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The problems of early adolescence and the prevention of deadly conflict were key themes of the Carnegie Corporation of New York during Dr. David Hamburg's 14-year tenure as its president. Now that foundation has decided to honor the former Stanford and Harvard professor of medicine by funding fellowships and symposia at Stanford in those two areas.
Hamburg, who helped create Stanford's highly regarded undergraduate program in human biology and personally negotiated the release of four of its students when they were kidnapped from a research field station in Tanzania 22 years ago, is retiring in June from Carnegie. During his tenure, Carnegie led efforts on behalf of several foundations to support studies in the prevention of nuclear war and more recently in the prevention of other types of deadly international conflicts, including substantial research support for Stanford's Center for International Security and Arms Control since it was founded in 1983.
Hamburg, who left Stanford in 1975 to become president of the National Academy of Medicine, also brought national attention to problems affecting the health and well-being of children and youth. He chaired the Carnegie Council on Adolescent Development, and last year Carnegie provided a substantial grant to found the Stanford Center on Adolescence, where researchers from different fields help shape public policy, training and research related to high-risk adolescent groups.
The newest $500,000 grant from Carnegie will support four "Hamburg Fellows" annually and an annual symposium for three years, to be coordinated by the Institute for International Studies. Three of each year's fellowships will go to advanced doctoral students writing dissertations in fields related to the prevention of deadly conflict and one each year in the field of adolescent studies. (Applications for the conflict prevention fellowships for the first year must be filed by March 14, and information is available from Barbara Platt at 723-9626; e-mail email@example.com. Applications for the adolescence center fellowship are due May 1. For information, contact Kathy Guertin at 725-8205 or email firstname.lastname@example.org.)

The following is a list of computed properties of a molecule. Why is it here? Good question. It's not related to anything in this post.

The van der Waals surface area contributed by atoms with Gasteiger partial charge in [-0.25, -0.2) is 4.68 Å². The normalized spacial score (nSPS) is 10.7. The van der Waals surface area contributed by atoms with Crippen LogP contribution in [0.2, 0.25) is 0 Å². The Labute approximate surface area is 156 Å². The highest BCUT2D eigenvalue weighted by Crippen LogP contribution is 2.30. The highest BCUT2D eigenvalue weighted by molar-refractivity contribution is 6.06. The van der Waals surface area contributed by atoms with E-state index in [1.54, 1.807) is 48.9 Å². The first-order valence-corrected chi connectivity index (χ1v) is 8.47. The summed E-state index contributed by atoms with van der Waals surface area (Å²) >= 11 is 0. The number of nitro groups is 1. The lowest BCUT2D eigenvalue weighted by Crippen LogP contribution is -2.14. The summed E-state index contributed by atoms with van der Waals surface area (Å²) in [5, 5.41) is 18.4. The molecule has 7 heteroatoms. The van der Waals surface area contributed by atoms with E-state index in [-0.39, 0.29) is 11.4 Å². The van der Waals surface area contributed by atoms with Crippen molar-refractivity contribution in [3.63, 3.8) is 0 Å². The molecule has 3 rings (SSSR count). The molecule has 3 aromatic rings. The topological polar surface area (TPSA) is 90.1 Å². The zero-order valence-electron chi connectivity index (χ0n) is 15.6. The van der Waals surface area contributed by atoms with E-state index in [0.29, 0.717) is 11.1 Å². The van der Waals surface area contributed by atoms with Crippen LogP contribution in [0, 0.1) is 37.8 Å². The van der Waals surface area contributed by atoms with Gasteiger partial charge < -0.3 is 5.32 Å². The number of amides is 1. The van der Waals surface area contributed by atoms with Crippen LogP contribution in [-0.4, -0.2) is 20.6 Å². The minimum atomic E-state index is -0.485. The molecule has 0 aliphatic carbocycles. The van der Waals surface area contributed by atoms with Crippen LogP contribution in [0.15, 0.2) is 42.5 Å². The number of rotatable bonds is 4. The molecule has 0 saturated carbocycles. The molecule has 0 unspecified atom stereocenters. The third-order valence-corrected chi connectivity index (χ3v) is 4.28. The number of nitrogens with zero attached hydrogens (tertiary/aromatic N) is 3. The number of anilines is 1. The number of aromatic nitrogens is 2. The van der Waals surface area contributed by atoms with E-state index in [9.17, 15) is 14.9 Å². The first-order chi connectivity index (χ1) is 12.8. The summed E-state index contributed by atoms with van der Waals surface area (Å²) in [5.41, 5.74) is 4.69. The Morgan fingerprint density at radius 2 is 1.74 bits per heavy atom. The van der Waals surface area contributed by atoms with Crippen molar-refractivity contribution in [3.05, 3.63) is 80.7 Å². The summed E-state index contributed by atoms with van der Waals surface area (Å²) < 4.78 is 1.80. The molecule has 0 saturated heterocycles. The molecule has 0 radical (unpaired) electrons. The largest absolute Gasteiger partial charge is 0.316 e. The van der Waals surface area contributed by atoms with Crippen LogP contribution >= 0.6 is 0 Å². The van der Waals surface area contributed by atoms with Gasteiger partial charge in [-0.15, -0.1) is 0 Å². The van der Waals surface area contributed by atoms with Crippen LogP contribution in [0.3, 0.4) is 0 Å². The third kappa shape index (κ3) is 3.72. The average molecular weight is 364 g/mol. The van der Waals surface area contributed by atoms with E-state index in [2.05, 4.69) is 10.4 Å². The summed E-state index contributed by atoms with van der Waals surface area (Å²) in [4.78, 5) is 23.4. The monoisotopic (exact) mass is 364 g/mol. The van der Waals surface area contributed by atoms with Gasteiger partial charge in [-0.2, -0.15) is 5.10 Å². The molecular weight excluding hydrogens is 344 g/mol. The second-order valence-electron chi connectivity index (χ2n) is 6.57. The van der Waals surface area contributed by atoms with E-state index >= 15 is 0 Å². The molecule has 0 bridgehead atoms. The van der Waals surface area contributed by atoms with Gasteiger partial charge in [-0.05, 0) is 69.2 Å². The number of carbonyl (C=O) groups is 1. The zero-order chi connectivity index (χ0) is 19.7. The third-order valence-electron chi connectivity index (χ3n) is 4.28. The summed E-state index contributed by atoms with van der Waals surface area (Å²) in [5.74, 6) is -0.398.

Hamburg, who has been a member of Stanford's Board of Trustees and who is currently a member of the Institute for International Studies' Board of Visitors, has remained active in the university's academic projects. As co-chair of Carnegie's Commission on Preventing Deadly Conflict, he convened a conference, co-sponsored by the Stanford Center for International Security and Arms Control, in Moscow last March. Under the commission's auspices, the center also held a conference last summer on police reform in states under transition, and it started a joint research project with the Stanford Law School on mediation of international conflicts.
The new Center on Adolescence currently has four pre-doctoral fellows pursuing research on the relationship between children and the media, sex education and body image, gender difference factors in higher education success and failure, and on the application of interactive media to the prevention or early intervention in adolescent health disorders.
The first symposium to be hosted will be on conflict and violence prevention; the second, on adolescence; and the third, on how policies change when the focus is on prevention, rather than deterrence or management, of problem situations. Prevention, rather than deterrence, in national defense is the subject pursued by former secretary of defense and Stanford Professor William Perry, who is returning to campus this month.
By Kathleen O'Toole